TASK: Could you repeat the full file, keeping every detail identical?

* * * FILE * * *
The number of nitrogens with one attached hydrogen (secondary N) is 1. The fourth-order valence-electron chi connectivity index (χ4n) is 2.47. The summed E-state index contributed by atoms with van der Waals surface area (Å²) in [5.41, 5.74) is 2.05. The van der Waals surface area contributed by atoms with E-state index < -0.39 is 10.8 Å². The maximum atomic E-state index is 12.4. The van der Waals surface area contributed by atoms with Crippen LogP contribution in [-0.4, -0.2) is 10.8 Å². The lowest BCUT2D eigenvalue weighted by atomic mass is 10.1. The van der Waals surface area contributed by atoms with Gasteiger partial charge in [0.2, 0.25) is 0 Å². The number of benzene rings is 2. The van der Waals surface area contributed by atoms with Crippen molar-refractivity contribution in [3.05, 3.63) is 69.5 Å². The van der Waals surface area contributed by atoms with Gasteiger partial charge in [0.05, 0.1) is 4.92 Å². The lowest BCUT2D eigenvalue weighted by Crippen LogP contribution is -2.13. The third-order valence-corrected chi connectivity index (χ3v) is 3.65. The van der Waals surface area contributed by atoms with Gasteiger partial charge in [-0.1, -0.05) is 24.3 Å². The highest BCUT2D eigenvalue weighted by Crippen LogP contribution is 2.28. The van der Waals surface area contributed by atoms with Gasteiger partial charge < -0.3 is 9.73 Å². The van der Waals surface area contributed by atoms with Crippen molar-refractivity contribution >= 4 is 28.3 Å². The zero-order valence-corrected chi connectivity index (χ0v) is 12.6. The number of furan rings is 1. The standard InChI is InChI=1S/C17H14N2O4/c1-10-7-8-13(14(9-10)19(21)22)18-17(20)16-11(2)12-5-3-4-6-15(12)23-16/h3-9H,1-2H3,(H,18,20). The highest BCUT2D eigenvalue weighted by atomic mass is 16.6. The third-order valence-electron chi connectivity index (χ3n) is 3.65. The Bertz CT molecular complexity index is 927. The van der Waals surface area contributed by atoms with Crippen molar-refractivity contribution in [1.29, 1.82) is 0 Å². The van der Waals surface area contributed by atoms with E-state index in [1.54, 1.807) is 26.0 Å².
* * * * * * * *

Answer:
The number of nitrogens with one attached hydrogen (secondary N) is 1. The fourth-order valence-electron chi connectivity index (χ4n) is 2.47. The summed E-state index contributed by atoms with van der Waals surface area (Å²) in [5.41, 5.74) is 2.05. The van der Waals surface area contributed by atoms with E-state index < -0.39 is 10.8 Å². The maximum atomic E-state index is 12.4. The van der Waals surface area contributed by atoms with Crippen LogP contribution in [-0.4, -0.2) is 10.8 Å². The lowest BCUT2D eigenvalue weighted by atomic mass is 10.1. The van der Waals surface area contributed by atoms with Gasteiger partial charge in [0.2, 0.25) is 0 Å². The number of benzene rings is 2. The van der Waals surface area contributed by atoms with Crippen molar-refractivity contribution in [3.05, 3.63) is 69.5 Å². The van der Waals surface area contributed by atoms with Gasteiger partial charge in [0.05, 0.1) is 4.92 Å². The lowest BCUT2D eigenvalue weighted by Crippen LogP contribution is -2.13. The third-order valence-corrected chi connectivity index (χ3v) is 3.65. The van der Waals surface area contributed by atoms with Gasteiger partial charge in [-0.1, -0.05) is 24.3 Å². The highest BCUT2D eigenvalue weighted by Crippen LogP contribution is 2.28. The van der Waals surface area contributed by atoms with Gasteiger partial charge < -0.3 is 9.73 Å². The van der Waals surface area contributed by atoms with Crippen molar-refractivity contribution >= 4 is 28.3 Å². The zero-order valence-corrected chi connectivity index (χ0v) is 12.6. The number of furan rings is 1. The standard InChI is InChI=1S/C17H14N2O4/c1-10-7-8-13(14(9-10)19(21)22)18-17(20)16-11(2)12-5-3-4-6-15(12)23-16/h3-9H,1-2H3,(H,18,20). The highest BCUT2D eigenvalue weighted by atomic mass is 16.6. The third-order valence-electron chi connectivity index (χ3n) is 3.65. The Bertz CT molecular complexity index is 927. The van der Waals surface area contributed by atoms with Crippen molar-refractivity contribution in [1.29, 1.82) is 0 Å². The van der Waals surface area contributed by atoms with E-state index in [1.54, 1.807) is 26.0 Å².